I propose this as a scenario in which flight should be considered a legitimate option. One could even argue that if circumstances become bad enough, it might be a normative option in light of the Sixth Commandment, which the Westminster Larger Catechism explains as entailing “all lawful endeavors to preserve the life of ourselves and others.” That being said, however, even under the most dire circumstances, there are several considerations to be taken into account when making such a lamentable decision:
- Alternative, more desirable options such as secession, civil war with realistic chances of victory, or waiting for a complete socioeconomic collapse are evidently nonviable.
- Destinations for emigration should be as close as possible to one’s heimat, in order to preserve as much continuity of life and contact with kin as possible.
- Prayer for wisdom in this regard is necessary, as this is a life-altering decision, not only for those emigrating, but also for future generations.
- Emigration should, if possible, be undertaken as clans rather than nuclear families, which could help preserve some form of cultural identity abroad if the circumstances allow. In this regard, the examples of Dutch and German towns in a country like Hungary, as well as German settlements in Brazil and Argentina, are most valuable.
- The homogeneity of the nation to which one emigrates should not be compromised. Ideally, this entails moving to a country where people are closely related to you racially and ethnoculturally. In the case of the Boer, this would mean the Netherlands or Germany. However, given the demographic crisis these nations are currently facing themselves, this might not be the wisest option today. Alternatively, Boers should consider other white nations whose long-term future looks stable and who still express a desire to survive as a people. Examples like Hungary and Poland come to mind.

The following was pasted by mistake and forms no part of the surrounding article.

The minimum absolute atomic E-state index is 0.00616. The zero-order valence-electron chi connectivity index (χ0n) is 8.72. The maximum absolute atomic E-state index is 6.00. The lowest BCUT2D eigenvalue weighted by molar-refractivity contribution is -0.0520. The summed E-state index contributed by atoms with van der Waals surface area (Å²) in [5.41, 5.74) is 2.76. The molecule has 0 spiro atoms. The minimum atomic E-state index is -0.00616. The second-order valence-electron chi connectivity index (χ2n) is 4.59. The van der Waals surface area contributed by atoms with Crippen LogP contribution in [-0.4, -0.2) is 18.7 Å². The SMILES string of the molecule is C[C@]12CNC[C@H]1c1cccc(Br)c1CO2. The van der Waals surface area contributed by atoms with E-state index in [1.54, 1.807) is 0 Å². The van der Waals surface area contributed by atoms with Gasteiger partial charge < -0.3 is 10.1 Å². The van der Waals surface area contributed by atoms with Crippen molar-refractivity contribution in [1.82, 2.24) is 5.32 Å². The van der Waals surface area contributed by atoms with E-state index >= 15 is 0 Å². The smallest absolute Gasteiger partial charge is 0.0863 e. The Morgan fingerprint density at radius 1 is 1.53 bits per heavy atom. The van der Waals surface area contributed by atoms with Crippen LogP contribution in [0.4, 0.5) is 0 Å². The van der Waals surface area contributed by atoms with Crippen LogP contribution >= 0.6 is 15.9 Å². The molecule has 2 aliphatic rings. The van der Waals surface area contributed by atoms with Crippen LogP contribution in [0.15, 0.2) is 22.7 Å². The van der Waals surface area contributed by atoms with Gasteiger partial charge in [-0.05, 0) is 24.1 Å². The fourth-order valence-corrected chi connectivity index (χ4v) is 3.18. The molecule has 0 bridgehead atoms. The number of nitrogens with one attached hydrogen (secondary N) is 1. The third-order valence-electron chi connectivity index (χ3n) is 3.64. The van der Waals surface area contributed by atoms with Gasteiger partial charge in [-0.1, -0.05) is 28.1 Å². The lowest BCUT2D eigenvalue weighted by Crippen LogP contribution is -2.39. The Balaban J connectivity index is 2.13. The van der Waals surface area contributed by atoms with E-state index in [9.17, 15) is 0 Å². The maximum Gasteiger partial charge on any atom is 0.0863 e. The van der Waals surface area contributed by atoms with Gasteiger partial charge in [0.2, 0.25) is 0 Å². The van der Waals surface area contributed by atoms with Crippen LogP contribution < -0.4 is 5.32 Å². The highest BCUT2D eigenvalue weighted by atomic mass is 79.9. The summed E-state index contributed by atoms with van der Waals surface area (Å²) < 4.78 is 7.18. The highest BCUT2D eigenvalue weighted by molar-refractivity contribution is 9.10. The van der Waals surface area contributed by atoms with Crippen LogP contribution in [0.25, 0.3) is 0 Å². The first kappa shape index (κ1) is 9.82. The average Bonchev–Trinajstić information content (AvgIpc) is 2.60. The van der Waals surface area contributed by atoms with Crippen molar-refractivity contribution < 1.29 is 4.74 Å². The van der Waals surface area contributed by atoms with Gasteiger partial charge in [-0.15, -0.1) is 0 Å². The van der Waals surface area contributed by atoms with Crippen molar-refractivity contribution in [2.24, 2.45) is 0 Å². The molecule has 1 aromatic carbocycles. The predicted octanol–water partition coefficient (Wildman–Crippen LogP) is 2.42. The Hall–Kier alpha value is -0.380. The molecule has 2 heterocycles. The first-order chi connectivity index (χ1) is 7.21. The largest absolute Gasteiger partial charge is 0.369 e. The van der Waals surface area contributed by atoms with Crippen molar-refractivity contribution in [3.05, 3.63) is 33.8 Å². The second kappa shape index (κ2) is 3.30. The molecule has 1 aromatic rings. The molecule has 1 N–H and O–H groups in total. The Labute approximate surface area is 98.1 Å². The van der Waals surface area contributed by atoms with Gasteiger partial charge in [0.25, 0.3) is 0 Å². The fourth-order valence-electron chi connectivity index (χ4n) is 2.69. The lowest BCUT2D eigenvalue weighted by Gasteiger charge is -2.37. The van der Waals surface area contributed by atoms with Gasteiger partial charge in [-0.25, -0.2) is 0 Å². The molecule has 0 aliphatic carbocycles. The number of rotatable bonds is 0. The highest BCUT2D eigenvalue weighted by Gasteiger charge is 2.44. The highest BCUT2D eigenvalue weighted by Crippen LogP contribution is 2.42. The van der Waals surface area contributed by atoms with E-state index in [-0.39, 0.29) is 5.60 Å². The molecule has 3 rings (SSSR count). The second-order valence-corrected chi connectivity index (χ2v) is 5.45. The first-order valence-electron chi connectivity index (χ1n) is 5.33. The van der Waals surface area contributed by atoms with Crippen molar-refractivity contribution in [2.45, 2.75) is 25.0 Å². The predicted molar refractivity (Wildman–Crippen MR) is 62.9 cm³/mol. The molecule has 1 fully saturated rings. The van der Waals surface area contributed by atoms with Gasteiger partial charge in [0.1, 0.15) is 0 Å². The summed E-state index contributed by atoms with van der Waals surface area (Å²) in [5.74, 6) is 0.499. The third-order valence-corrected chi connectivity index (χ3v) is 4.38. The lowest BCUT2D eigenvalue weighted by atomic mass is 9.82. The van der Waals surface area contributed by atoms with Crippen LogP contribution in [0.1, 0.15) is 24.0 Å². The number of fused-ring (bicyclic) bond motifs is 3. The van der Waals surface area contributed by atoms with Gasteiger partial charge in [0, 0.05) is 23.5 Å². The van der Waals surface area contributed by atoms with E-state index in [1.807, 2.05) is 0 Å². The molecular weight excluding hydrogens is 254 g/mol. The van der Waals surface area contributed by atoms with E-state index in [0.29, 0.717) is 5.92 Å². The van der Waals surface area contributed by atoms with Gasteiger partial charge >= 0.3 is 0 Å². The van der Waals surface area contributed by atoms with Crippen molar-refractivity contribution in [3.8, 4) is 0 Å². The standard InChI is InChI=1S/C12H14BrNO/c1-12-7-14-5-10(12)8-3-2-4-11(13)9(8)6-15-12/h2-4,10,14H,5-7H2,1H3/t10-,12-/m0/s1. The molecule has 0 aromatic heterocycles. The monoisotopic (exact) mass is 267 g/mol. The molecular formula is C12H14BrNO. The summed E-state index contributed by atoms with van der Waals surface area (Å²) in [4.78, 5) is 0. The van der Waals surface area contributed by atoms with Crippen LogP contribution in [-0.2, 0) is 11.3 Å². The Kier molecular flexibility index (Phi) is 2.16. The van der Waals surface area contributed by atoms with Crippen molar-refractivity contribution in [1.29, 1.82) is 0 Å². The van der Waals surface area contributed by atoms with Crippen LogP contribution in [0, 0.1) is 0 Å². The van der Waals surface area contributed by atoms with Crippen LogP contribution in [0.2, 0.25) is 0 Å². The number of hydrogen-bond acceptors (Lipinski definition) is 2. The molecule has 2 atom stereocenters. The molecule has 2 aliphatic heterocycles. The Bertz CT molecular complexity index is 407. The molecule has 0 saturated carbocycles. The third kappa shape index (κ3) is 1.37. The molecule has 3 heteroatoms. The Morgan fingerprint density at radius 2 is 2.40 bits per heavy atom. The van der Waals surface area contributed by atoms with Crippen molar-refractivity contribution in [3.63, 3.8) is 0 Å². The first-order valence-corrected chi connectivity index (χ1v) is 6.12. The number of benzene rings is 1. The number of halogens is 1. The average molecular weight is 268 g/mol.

- This actually entails that one should aim for countries with stricter, rather than lenient, immigration policies.
- The religiosity of the nation to which one immigrates should be taken into account. Unless one is called to be a missionary, locations where there is evident resistance to globalism on a Christian basis – either on a local or national scale – should be preferred. It serves no purpose to postpone demographic disaster for merely a generation or to move to a society where godless influences upon one’s children and grandchildren could pressure them into covenant-breaking. Thankfully, there seems to often be an overlap between the will for demographic survival and the perseverance of Christian culture.
- Finally, the glory of God should be the ultimate end of the decision. If it serves the glory of God that one goes down swinging where one has been providentially placed, then that is the route to take. Emigration should not simply be about having a better life, but primarily about the bettering of conditions for the purpose of building up Christ’s Kingdom.
I’m not attempting to encourage anyone to flee from their homeland, especially if there are still realistic chances of survival, but from Scripture and history it is clear that emigration in itself, though undesirable, is not immoral under grave circumstances when hope is lost. It is a testimony to the dire times in which we live that it has become an option for people in formerly white countries to even consider this option.